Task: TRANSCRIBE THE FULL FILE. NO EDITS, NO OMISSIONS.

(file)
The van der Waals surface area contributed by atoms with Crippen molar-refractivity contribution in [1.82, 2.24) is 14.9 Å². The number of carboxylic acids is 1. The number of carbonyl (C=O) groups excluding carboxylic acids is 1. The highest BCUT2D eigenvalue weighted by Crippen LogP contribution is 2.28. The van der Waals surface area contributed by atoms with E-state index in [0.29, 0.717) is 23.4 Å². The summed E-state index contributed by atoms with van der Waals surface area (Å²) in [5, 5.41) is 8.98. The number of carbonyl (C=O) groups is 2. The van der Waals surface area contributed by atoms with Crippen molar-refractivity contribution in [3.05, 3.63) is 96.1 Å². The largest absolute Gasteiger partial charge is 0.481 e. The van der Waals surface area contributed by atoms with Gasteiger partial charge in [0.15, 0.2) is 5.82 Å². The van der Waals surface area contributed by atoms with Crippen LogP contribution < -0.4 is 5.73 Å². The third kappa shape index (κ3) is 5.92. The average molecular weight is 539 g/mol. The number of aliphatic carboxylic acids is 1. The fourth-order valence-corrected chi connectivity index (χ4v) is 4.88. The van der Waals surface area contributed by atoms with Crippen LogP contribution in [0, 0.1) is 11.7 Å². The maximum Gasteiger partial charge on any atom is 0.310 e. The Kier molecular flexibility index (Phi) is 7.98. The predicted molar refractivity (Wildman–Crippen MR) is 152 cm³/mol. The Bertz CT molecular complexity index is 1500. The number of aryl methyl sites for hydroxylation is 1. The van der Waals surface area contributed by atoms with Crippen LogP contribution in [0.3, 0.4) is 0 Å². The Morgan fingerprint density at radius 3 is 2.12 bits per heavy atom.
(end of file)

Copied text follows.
The van der Waals surface area contributed by atoms with Crippen molar-refractivity contribution in [1.82, 2.24) is 14.9 Å². The number of carboxylic acids is 1. The number of carbonyl (C=O) groups excluding carboxylic acids is 1. The highest BCUT2D eigenvalue weighted by Crippen LogP contribution is 2.28. The van der Waals surface area contributed by atoms with E-state index in [0.29, 0.717) is 23.4 Å². The summed E-state index contributed by atoms with van der Waals surface area (Å²) in [5, 5.41) is 8.98. The number of carbonyl (C=O) groups is 2. The van der Waals surface area contributed by atoms with Crippen molar-refractivity contribution in [3.05, 3.63) is 96.1 Å². The largest absolute Gasteiger partial charge is 0.481 e. The van der Waals surface area contributed by atoms with Gasteiger partial charge in [0.15, 0.2) is 5.82 Å². The van der Waals surface area contributed by atoms with Crippen LogP contribution < -0.4 is 5.73 Å². The third kappa shape index (κ3) is 5.92. The average molecular weight is 539 g/mol. The number of aliphatic carboxylic acids is 1. The fourth-order valence-corrected chi connectivity index (χ4v) is 4.88. The van der Waals surface area contributed by atoms with Crippen LogP contribution in [0, 0.1) is 11.7 Å². The maximum Gasteiger partial charge on any atom is 0.310 e. The Kier molecular flexibility index (Phi) is 7.98. The predicted molar refractivity (Wildman–Crippen MR) is 152 cm³/mol. The Bertz CT molecular complexity index is 1500. The number of aryl methyl sites for hydroxylation is 1. The van der Waals surface area contributed by atoms with Crippen LogP contribution in [0.3, 0.4) is 0 Å². The Morgan fingerprint density at radius 3 is 2.12 bits per heavy atom.